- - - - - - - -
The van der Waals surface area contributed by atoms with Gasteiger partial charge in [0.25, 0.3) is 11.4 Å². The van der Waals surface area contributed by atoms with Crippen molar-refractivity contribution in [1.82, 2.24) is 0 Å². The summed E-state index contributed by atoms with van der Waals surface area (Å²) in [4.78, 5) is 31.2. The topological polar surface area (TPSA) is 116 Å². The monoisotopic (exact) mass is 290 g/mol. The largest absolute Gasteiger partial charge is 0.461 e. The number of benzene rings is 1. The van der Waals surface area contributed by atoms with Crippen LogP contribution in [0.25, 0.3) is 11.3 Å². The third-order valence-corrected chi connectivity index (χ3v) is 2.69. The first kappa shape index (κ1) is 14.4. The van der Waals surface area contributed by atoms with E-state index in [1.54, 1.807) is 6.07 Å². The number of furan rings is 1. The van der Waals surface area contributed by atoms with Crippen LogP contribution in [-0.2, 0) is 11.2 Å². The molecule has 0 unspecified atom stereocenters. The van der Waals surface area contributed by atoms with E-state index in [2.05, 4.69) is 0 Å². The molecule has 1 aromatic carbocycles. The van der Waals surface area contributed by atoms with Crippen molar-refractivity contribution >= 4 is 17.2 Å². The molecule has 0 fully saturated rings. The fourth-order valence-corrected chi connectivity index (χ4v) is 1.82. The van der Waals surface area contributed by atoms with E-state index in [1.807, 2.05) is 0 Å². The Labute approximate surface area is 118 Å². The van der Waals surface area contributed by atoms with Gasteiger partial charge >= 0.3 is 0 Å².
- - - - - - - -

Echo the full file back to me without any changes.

The van der Waals surface area contributed by atoms with Gasteiger partial charge in [0.25, 0.3) is 11.4 Å². The van der Waals surface area contributed by atoms with Crippen molar-refractivity contribution in [1.82, 2.24) is 0 Å². The summed E-state index contributed by atoms with van der Waals surface area (Å²) in [4.78, 5) is 31.2. The topological polar surface area (TPSA) is 116 Å². The monoisotopic (exact) mass is 290 g/mol. The largest absolute Gasteiger partial charge is 0.461 e. The number of benzene rings is 1. The van der Waals surface area contributed by atoms with Crippen LogP contribution in [0.25, 0.3) is 11.3 Å². The third-order valence-corrected chi connectivity index (χ3v) is 2.69. The first kappa shape index (κ1) is 14.4. The van der Waals surface area contributed by atoms with E-state index in [1.54, 1.807) is 6.07 Å². The number of furan rings is 1. The van der Waals surface area contributed by atoms with Crippen LogP contribution in [-0.2, 0) is 11.2 Å². The molecule has 0 unspecified atom stereocenters. The van der Waals surface area contributed by atoms with E-state index in [2.05, 4.69) is 0 Å². The molecule has 1 aromatic carbocycles. The van der Waals surface area contributed by atoms with Crippen molar-refractivity contribution >= 4 is 17.2 Å². The molecule has 0 fully saturated rings. The fourth-order valence-corrected chi connectivity index (χ4v) is 1.82. The van der Waals surface area contributed by atoms with E-state index in [1.807, 2.05) is 0 Å². The Labute approximate surface area is 118 Å². The van der Waals surface area contributed by atoms with Gasteiger partial charge >= 0.3 is 0 Å².